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Why parents shell out for help with college applications

“Every student can benefit from guidance and support in a process that can be overwhelming, personally challenging, and outright terrifying,” said one counselor.
Image: Prospective students tour Georgetown University's campus
Prospective students tour Georgetown University's campus in Washington.Jacquelyn Martin / AP file

Gaining an edge in the fierce competition of college applications now comes with a price some parents are willing to pay — even if it's $20,000. With school counselors spending an average of 42 minutes per student on college planning, parents are turning to professionals who help with college strategy and essay prep.

The nationwide average student-to-school-counselor ratio is 482 to 1, according to recent data from the American School Counselor Association. And, with dwindling school resources forcing budget cuts, guidance counselors frequently find themselves performing tasks such as disciplining and proctoring exams, leaving them with less time to spend with students to plan for college.

Parents and their children soon learn the college application process is complicated, daunting and shouldn’t be rushed.

“Contrary to what those unfamiliar with the process may believe, applying to college cannot be completed, even by the most ambitious family, in a weekend,” said Lia Jill Levitt, a college admissions consultant.

For parents who attended college, their own application process is likely at least two decades in the past. As such, many parents are overwhelmed by information overload and confused by the complicated processes and requirements for each college, said Mandee Heller Adler, founder of International College Counselors in Fort Lauderdale, Florida.

Adding to the administrative and organization challenges, requirements vary from college to college.

“Some colleges require subject test scores, while others are test optional; some require interviews; and others offer great institutional scholarships. Having an expert adviser ensures that students know what colleges are looking for and what they offer, so that students don’t miss out on opportunities,” said Adler.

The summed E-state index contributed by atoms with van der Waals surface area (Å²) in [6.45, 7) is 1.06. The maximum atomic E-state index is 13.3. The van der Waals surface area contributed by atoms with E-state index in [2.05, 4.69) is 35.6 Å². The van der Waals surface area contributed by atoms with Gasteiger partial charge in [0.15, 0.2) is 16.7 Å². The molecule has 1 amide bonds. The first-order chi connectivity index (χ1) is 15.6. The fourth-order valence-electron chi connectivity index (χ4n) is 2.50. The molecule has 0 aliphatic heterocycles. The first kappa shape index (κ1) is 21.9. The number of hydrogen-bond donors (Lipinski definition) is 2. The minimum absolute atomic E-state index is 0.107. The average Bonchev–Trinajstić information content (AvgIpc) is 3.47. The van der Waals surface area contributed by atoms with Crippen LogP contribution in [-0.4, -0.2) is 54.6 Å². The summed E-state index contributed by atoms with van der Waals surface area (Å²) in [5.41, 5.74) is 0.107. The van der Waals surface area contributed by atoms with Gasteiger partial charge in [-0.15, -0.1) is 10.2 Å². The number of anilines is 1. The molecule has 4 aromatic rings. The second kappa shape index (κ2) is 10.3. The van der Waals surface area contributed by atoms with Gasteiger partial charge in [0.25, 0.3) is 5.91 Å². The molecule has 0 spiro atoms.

Additionally, bringing a third party on board can mean a layer of conflict resolution, especially for families with unrealistic expectations regarding school selections.

“Most teens and their parents are at odds over this process,” Levitt told NBC News. “When I speak with parents...I often focus on mitigating familial conflict."

Reputable college admissions counselors will not make promises about college acceptances, noted Jodi Rosenshein Atkin, an independent college admissions consultant in Rochester, New York. “Such ‘guarantees’ are actually in violation of the ethical codes and best practices of most, if not all, major organizations for higher education professionals," she told NBC News.

Most importantly, perhaps, the services of college counseling professionals are not just for students seeking admission to the most selective colleges in the country or the most gifted students in a community.

“Every student, in my opinion, can benefit from guidance and support in a process that can be overwhelming, personally challenging, and outright terrifying,” said Atkin.